Section Four: Organizational and Political Rights

Article XIX: Rights of Association, Assembly, and Freedom of Expression and Thought

1. Indigenous peoples and their members have rights of association, assembly, organization, and expression, without interference and in accordance with their values, usages, customs, ancestral traditions, beliefs, and spirituality. 2. Indigenous peoples have the right to assembly and to make use of their sacred and ceremonial areas.

3. Indigenous peoples have the right to maintain full contact, bonds, and common activities with their members who inhabit the territory of neighboring States.

4. The States shall adopt measures aimed at facilitating the exercise of the rights recognized in this article, mindful of the rights of third persons.

Article XX. Right to Self Government

1. Indigenous peoples, in the exercise of the right to self-determination within the States, have the right to autonomy or self-government with respect to, inter alia, culture, language, spirituality, education, information, means of communication, health, housing, employment, social well-being, maintenance of community security, family relations, economic activities, administration of land and resources, environment and entry of non-members; and to determine the ways and means of financing these autonomous functions.

2. Indigenous peoples have the right to participate without discrimination in decision-making at all levels, in relation to matters that may directly affect their rights, lives, and destiny. They may do so either directly or through their representatives elected by them in accordance with their own procedures. They also have the right to maintain and develop their own indigenous decision-making institutions; and to equal opportunity for gaining access to and participating in all national institutions and fora.

Article XXI. Indigenous Law and Jurisdiction

1. Indigenous law shall be recognized as part of the legal system and of the States’ framework for social and economic development.

2. Indigenous peoples have the right to maintain and strengthen their legal systems for addressing internal matters in their communities, and to apply them in accordance with their own rules and procedures, including matters related to the resolution of conflicts within and between indigenous peoples, and to the preservation of peace and harmony.

3. The matters referring to indigenous persons or to their interests in the jurisdiction of each State shall be conducted so as to provide for the right of the indigenous to full representation with dignity and equality before the law, and, if necessary, the use of interpreters.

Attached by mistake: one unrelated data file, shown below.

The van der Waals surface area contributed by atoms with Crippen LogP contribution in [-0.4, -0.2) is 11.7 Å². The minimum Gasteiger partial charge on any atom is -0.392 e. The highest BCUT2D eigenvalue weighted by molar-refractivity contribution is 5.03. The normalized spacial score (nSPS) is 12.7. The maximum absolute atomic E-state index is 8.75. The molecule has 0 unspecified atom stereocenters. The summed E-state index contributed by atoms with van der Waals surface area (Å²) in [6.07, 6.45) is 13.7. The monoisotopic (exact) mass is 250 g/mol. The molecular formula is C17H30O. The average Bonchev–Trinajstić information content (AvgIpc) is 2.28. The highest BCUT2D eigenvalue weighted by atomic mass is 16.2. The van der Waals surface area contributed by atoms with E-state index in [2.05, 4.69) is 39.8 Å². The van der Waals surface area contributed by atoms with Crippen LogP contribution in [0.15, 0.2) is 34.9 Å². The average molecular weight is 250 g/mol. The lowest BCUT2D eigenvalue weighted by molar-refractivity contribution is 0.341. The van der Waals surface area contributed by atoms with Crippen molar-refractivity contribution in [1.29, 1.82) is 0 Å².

4. The States shall take measures to reinforce the judicial capacity of the indigenous peoples, to establish their jurisdiction, and to coordinate it with all other national jurisdictions, as appropriate. In addition, the States shall take measures to ensure that the judiciary is knowledgeable of and applies indigenous law and custom, and to ensure that it is taught in the law schools.

Article XXII. Contributions of the Indigenous Legal and Organizational Systems

1. The States shall facilitate the inclusion, within their national organizational structures, as appropriate, of the traditional institutions and practices of the indigenous peoples, in consultation with and with the consent of said peoples.

2. The relevant institutions of each State that serve the indigenous peoples, as well as their respective public policies, shall be designed in consultation with and with the participation of the peoples concerned to reinforce and promote the identity, culture, traditions, organization, and values of those peoples.

Article XXIII. Treaties, Agreements, and Constructive Arrangements

Indigenous peoples have the right to the recognition, observance, and application of the treaties, conventions, and other arrangements that the States or their successors may have concluded, in keeping with their spirit and intent, and to have the same be respected and observed by the States.

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